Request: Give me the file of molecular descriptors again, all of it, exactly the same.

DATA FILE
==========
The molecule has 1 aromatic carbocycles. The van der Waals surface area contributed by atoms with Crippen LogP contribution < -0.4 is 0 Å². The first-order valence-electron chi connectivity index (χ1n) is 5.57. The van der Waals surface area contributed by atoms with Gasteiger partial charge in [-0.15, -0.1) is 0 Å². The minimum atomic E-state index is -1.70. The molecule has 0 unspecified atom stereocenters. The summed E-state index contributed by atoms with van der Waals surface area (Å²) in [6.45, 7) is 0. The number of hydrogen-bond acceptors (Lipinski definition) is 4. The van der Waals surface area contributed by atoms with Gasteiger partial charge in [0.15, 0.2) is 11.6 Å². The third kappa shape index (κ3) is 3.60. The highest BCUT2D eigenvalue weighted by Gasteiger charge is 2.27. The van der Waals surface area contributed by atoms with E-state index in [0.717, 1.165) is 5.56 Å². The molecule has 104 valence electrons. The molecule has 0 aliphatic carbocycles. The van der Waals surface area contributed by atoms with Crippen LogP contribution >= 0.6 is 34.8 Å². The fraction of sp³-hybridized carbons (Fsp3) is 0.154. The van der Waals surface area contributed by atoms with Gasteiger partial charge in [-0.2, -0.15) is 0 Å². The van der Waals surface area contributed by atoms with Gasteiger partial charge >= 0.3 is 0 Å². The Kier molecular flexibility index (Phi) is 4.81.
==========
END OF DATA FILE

The molecule has 1 aromatic carbocycles. The van der Waals surface area contributed by atoms with Crippen LogP contribution < -0.4 is 0 Å². The first-order valence-electron chi connectivity index (χ1n) is 5.57. The van der Waals surface area contributed by atoms with Gasteiger partial charge in [-0.15, -0.1) is 0 Å². The minimum atomic E-state index is -1.70. The molecule has 0 unspecified atom stereocenters. The summed E-state index contributed by atoms with van der Waals surface area (Å²) in [6.45, 7) is 0. The number of hydrogen-bond acceptors (Lipinski definition) is 4. The van der Waals surface area contributed by atoms with Gasteiger partial charge in [0.15, 0.2) is 11.6 Å². The third kappa shape index (κ3) is 3.60. The highest BCUT2D eigenvalue weighted by Gasteiger charge is 2.27. The van der Waals surface area contributed by atoms with E-state index in [0.717, 1.165) is 5.56 Å². The molecule has 104 valence electrons. The molecule has 0 aliphatic carbocycles. The van der Waals surface area contributed by atoms with Crippen LogP contribution >= 0.6 is 34.8 Å². The fraction of sp³-hybridized carbons (Fsp3) is 0.154. The van der Waals surface area contributed by atoms with Gasteiger partial charge in [-0.2, -0.15) is 0 Å². The van der Waals surface area contributed by atoms with Gasteiger partial charge >= 0.3 is 0 Å². The Kier molecular flexibility index (Phi) is 4.81.